Monday, Oct. 19, 2009
Frances Wessells helped form the Department of Dance and Choreography at VCU and, at age 90, is still teaching — bending and stretching, swirling and dancing, defying gravity, and old age.
“People say, ‘You’re 90 years old, how are you doing this?’ Because I keep moving, and I am passionate about my life and my work,” Wessells declared.
Dance transports her, she said, moves her into an ethereal space where motion is poetry.
“I know I’m a healthier person because of it — also healthier mentally and emotionally. I think we all need to express ourselves.
“That doesn’t mean everybody has to express themselves with movement. But I believe that people who can’t express themselves in any way are missing an important aspect of life.”
James Frazier, Ed.D., MFA, chair of the Department of Dance and Choreography, said that despite her years, Wessells burns with the same energy and enthusiasm he saw in her when he joined VCU in 2001.
If he is attending a conference, and people see that he represents VCU, Frazier said he nearly always fields inquiries about Wessells.
“When I tell them Frances is still teaching, I see surprise in their expressions and the flicker of inspiration in their eyes. I think they all feel as do I: It is a gift to do what you love.”
Wessells is now in her 67th year of teaching dance, more than 34 years at VCU, but she has pared her teaching load. She now teaches a single class of improvisational dance each term to non-dance majors.
In high school, she was a chorus girl — a form of self-produced financial aid to earn money for college. She eventually enrolled in the University of Denver, benefitting from a physical education scholarship.
“My first year in college, I knew I wanted to do something with dance, but I didn’t want to be a chorus girl,” Wessells said.
Her introduction to modern dance came during her freshman year at college when “a darling little teacher” who taught only one semester ignited Wessells’ imagination.
“She went leaping across the floor. It was like seeing a horse gallop. It was beautiful, and I said, ‘That’s for me.’”
When the teacher departed, Wessells found a modern dance instructor in the community, and studied with her twice a week. She then taught what she had learned to university students.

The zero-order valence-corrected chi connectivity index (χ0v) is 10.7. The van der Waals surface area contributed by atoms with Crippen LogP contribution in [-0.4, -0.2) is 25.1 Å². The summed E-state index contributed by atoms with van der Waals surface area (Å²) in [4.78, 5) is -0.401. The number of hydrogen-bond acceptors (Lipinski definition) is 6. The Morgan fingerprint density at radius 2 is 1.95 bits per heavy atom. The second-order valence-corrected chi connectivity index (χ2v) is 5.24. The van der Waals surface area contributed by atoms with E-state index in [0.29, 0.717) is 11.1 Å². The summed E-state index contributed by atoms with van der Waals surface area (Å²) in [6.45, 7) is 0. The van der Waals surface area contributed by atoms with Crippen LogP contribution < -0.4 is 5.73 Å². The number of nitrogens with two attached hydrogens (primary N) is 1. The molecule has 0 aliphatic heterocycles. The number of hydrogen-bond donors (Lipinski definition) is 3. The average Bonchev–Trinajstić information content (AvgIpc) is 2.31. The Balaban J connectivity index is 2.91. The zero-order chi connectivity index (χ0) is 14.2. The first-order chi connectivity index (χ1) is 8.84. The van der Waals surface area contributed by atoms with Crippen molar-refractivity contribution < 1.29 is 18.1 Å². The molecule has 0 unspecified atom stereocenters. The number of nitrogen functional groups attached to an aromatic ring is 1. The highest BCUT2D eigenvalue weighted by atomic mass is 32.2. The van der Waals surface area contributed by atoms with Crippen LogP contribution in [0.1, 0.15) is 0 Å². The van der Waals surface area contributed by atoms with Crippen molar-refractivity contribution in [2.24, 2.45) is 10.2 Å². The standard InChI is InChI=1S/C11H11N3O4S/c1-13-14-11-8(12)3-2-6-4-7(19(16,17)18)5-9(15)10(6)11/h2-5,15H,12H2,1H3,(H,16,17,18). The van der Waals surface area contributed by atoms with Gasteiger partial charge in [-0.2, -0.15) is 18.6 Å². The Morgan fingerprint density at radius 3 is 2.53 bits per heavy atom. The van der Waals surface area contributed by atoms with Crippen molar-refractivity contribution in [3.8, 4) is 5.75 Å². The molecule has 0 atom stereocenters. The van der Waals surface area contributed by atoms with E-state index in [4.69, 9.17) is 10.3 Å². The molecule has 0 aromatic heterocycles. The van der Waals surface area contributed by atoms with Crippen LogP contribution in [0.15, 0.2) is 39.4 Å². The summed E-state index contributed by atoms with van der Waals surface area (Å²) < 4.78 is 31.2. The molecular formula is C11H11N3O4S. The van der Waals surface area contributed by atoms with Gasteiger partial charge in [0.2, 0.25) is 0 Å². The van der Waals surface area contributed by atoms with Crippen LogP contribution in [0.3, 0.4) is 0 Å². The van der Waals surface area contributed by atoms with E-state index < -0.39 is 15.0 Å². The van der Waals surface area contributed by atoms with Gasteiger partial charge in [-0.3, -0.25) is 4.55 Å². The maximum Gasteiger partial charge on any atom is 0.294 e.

Following graduation, Wessells moved East to earn her master’s degree in dance from New York University. Dance purists can stop right here, because what you’ll read next may stop your heart.
To help with living expenses at NYU, Wessells became an instructor in Western square dancing.
“Step right up and never let down. Swing your honey round and round!”
Wessells said she never forgot the words of one of her favorite square-dance calls, or the fun she had.
At NYU, Wessells trained under the masters of modern dance, Martha Graham and Charles Weidman. In addition, she studied every afternoon at the studio of Hanya Holm, another modern dance luminary.
Weidman, Graham and Holm had different visions of modern dance, and Wessells wanted to learn everything.
Before she arrived at VCU, Wessells taught at Sweet Briar College and the University of Richmond. Outside of the college classroom, she became a prominent choreographer of musicals in local and regional theaters, and for 25 years was the dance critic of the Richmond Times-Dispatch.
“Frances Wessells is the grande dame of modern dance in Richmond,” said Chris Burnside, a retired dance instructor at VCU who now is a member of the adjunct faculty in the School of the Arts. “For Frances, dance is a metaphor for life. She has said that as she’s gotten older, she feels she is teaching less about dance and more about life.”
Wessells has frequently addressed medical students on the MCV Campus and elsewhere about living and dealing with old age, and sometimes her appearances include a dance performance.
She danced with the Latin Ballet in Richmond for seven years, and not long ago she offered her skills to a group of veteran theater performers — “We call ourselves the ‘Bifocals' because we’re all over 50” — and choreographed a dance routine using chairs that the troupe performed at area nursing homes.
One of Wessells’ loves is helping non-dance majors at VCU develop the confidence to express themselves in movement.
“For many, this has given them greater confidence in all aspects of life,” she said, citing the numerous letters of thanks she has received from former students.
In 1919, the year Frances Wessells was born, the movies were still silent and television had not yet been invented. But now, thanks to one of her former students, Jason Akira Somma, she is on YouTube.
The video, a tribute to Wessells, shows her dancing, as well describing a harrowing incident that occurred when she was visiting friends who were renovating their house in Washington, D.C.
What she didn’t know was that, as part of the renovation, the stoop from the second-floor kitchen had been removed. Wessells stepped through a door, and dropped into space.
“I felt my body turning. I was in slow motion turning, turning. I thought this is wonderful. Oh, I can’t stop. I butted against something and I said, ‘I want to turn more — but no.’”
Wessells opened her eyes on the edge of a concrete stairway to the basement, feeling fortunate to be alive.
Someone on the other side of the world saw the video and was taken not only by Somma’s artistry, but by the fact that a woman of Wessells’ age – she was 88 then – was still dancing and enjoying life.
The video won her an invitation to perform in December in London.
For someone who started her dancing career as a chorus girl at clubs in Denver, it could be the performance of a lifetime.